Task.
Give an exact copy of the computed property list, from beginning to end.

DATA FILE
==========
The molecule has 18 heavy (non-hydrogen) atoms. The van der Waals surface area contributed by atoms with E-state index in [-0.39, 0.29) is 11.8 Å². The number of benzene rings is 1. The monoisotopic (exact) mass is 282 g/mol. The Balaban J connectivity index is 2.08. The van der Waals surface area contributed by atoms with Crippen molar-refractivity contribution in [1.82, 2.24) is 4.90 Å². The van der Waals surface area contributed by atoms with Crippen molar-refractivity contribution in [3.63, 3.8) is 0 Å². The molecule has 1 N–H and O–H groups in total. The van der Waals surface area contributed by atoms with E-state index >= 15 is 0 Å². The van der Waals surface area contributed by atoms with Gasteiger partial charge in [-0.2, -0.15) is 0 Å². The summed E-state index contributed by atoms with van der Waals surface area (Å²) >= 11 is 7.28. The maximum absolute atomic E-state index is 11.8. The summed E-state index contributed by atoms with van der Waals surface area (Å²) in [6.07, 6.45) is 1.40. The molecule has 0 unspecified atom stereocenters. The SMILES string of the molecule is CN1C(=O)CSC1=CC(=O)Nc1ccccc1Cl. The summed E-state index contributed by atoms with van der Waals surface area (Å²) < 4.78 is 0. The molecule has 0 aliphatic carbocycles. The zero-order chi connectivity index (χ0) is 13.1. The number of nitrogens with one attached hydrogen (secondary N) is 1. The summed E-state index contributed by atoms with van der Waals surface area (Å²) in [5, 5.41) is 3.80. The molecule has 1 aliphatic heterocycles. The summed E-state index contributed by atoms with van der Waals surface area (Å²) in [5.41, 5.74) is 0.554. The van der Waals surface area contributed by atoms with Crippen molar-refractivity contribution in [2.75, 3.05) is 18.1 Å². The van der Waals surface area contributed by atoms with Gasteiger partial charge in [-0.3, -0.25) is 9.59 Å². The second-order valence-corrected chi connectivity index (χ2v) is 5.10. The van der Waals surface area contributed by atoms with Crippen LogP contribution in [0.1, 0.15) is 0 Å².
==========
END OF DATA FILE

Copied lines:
The molecule has 18 heavy (non-hydrogen) atoms. The van der Waals surface area contributed by atoms with E-state index in [-0.39, 0.29) is 11.8 Å². The number of benzene rings is 1. The monoisotopic (exact) mass is 282 g/mol. The Balaban J connectivity index is 2.08. The van der Waals surface area contributed by atoms with Crippen molar-refractivity contribution in [1.82, 2.24) is 4.90 Å². The van der Waals surface area contributed by atoms with Crippen molar-refractivity contribution in [3.63, 3.8) is 0 Å². The molecule has 1 N–H and O–H groups in total. The van der Waals surface area contributed by atoms with E-state index >= 15 is 0 Å². The van der Waals surface area contributed by atoms with Gasteiger partial charge in [-0.2, -0.15) is 0 Å². The summed E-state index contributed by atoms with van der Waals surface area (Å²) >= 11 is 7.28. The maximum absolute atomic E-state index is 11.8. The summed E-state index contributed by atoms with van der Waals surface area (Å²) in [6.07, 6.45) is 1.40. The molecule has 0 unspecified atom stereocenters. The SMILES string of the molecule is CN1C(=O)CSC1=CC(=O)Nc1ccccc1Cl. The summed E-state index contributed by atoms with van der Waals surface area (Å²) < 4.78 is 0. The molecule has 0 aliphatic carbocycles. The zero-order chi connectivity index (χ0) is 13.1. The number of nitrogens with one attached hydrogen (secondary N) is 1. The summed E-state index contributed by atoms with van der Waals surface area (Å²) in [5, 5.41) is 3.80. The molecule has 1 aliphatic heterocycles. The summed E-state index contributed by atoms with van der Waals surface area (Å²) in [5.41, 5.74) is 0.554. The van der Waals surface area contributed by atoms with Crippen molar-refractivity contribution in [2.75, 3.05) is 18.1 Å². The van der Waals surface area contributed by atoms with Gasteiger partial charge in [-0.3, -0.25) is 9.59 Å². The second-order valence-corrected chi connectivity index (χ2v) is 5.10. The van der Waals surface area contributed by atoms with Crippen LogP contribution in [0.1, 0.15) is 0 Å².